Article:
To say that Isabelle is an unfeeling and stoic character, incapable of compassion, would be misleading.  She is in a claustrophobic and cloying marriage, where she has to appear to be the collected and contented wife, in order to comply with what is expected of her in the world she inhabits. Isabelle is very aware that her husband is also far from faithful, and it emerges that both partners seem to be resigned to keeping the marriage intact. It  is only when she is with Sam, that she can be free to express her feelings, desire and sexuality.

Unfortunately, the summer has to come to an end, and Sam has to return to the United States, and Isabelle has to seamlessly move back into her role of wife.  What I loved about this novel, is the way in which the two central characters have to continue the route their lives are expected to follow, whilst at the same time they are suppressing what they really want and feel.

For Sam, he studies, becomes a successful laywer, and meets Rebecca, a woman who in love with him, but you always get the sense that Sam is not absolutely in love with her.  Rebecca, to everyone else is perfect for him, but as the reader you see that she will never emotionally fulfill him.  In Paris, Isabelle is a devoted wife and mother, but similarly, you feel that her heart is always with Sam in America. Both Sam and Isabelle attempt to forget about each other, by conforming to what they are supposed to do, but you know that their lives are only being half lived, and this is what makes their stories so absorbing.

They cannot break the bond, and as their lives go on, the connection between them is constantly tested but never fades.  Sam and Isabelle are characters you feel empathic towards, because they have faults and foibles.  They are not always likeable, in fact at times you feel increasingly frustrated with both of them. However, the skill that Douglas Kennedy has as a writer means that you really do engage with them and want to find out what happens.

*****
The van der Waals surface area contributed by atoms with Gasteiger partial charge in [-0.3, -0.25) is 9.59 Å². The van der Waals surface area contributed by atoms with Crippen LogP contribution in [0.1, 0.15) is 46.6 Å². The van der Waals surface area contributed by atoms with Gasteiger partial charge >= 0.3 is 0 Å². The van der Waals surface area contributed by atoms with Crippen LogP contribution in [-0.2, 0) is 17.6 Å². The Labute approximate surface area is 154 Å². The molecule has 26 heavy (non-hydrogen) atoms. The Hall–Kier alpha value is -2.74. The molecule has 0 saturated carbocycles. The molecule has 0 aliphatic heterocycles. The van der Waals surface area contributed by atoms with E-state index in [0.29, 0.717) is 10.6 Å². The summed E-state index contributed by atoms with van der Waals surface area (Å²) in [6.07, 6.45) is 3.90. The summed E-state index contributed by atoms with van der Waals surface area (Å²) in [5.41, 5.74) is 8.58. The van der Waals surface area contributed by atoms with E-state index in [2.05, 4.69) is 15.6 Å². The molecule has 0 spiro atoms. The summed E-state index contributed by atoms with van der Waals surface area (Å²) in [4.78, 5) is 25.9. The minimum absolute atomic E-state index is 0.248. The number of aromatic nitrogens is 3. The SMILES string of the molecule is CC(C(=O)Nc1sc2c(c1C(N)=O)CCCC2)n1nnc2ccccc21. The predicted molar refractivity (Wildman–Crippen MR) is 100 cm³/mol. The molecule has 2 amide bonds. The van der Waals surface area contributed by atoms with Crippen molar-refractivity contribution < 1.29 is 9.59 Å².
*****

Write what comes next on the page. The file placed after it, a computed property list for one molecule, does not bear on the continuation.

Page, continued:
The plot moves along at the perfect pace, I always felt that the story was natural and spent enough time engaging with both characters.  The whole premise of the novel, that these two people who are meant to be together, but can’t be, is absorbing and believable.  The novel also addresses many different themes sensitively and effectively, I found the portrayal of Sam’s son’s issues were realistic and affecting, and Rebecca’s mental health  was handled by Douglas in such a way that you really felt for what Rebecca was going through, and the effect that this has on her relationship with Sam and everyone around her.

The twist and turns of Sam and Isabelle’s relationship is played across the decades, and the notion that these two people so obviously in love with each other but cannot completely be together is a delicious one for me.  They spend time together in Paris and America over the years, but the reality is that they are always playing at being a couple, they cannot absolutely commit to each other. The lives of Isabelle and Sam play out, and neither of them can let go of the other, however hard they try.  Do they finally reconcile? You are just going to have to read it to find out.